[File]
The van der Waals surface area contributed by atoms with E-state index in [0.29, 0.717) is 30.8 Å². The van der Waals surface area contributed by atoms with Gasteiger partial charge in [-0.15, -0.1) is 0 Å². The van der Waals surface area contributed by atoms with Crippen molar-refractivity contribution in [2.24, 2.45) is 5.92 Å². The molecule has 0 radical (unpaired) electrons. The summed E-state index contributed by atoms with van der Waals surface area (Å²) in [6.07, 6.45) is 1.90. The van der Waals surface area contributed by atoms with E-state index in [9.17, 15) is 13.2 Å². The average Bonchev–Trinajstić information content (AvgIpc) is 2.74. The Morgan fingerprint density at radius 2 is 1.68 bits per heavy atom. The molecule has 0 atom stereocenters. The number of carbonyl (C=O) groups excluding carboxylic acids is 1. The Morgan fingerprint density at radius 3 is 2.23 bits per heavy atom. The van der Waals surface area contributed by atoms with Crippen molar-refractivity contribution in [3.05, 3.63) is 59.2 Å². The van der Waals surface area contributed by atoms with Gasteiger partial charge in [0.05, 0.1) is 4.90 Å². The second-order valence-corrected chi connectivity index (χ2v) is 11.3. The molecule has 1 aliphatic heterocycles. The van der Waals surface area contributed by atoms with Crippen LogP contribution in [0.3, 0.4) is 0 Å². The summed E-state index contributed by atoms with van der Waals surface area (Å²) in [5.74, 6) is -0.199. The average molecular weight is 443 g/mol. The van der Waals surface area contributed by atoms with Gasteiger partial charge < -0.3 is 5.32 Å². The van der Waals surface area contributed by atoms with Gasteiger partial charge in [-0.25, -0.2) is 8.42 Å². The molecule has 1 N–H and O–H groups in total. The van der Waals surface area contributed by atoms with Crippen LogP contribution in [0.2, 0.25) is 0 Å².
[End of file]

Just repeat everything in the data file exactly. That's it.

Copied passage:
The van der Waals surface area contributed by atoms with E-state index in [0.29, 0.717) is 30.8 Å². The van der Waals surface area contributed by atoms with Gasteiger partial charge in [-0.15, -0.1) is 0 Å². The van der Waals surface area contributed by atoms with Crippen molar-refractivity contribution in [2.24, 2.45) is 5.92 Å². The molecule has 0 radical (unpaired) electrons. The summed E-state index contributed by atoms with van der Waals surface area (Å²) in [6.07, 6.45) is 1.90. The van der Waals surface area contributed by atoms with E-state index in [9.17, 15) is 13.2 Å². The average Bonchev–Trinajstić information content (AvgIpc) is 2.74. The Morgan fingerprint density at radius 2 is 1.68 bits per heavy atom. The molecule has 0 atom stereocenters. The number of carbonyl (C=O) groups excluding carboxylic acids is 1. The Morgan fingerprint density at radius 3 is 2.23 bits per heavy atom. The van der Waals surface area contributed by atoms with Crippen molar-refractivity contribution in [3.05, 3.63) is 59.2 Å². The van der Waals surface area contributed by atoms with Gasteiger partial charge in [0.05, 0.1) is 4.90 Å². The second-order valence-corrected chi connectivity index (χ2v) is 11.3. The molecule has 1 aliphatic heterocycles. The van der Waals surface area contributed by atoms with Crippen LogP contribution in [0.3, 0.4) is 0 Å². The summed E-state index contributed by atoms with van der Waals surface area (Å²) in [5.74, 6) is -0.199. The average molecular weight is 443 g/mol. The van der Waals surface area contributed by atoms with Gasteiger partial charge < -0.3 is 5.32 Å². The van der Waals surface area contributed by atoms with Gasteiger partial charge in [-0.25, -0.2) is 8.42 Å². The molecule has 1 N–H and O–H groups in total. The van der Waals surface area contributed by atoms with Crippen LogP contribution in [0.2, 0.25) is 0 Å².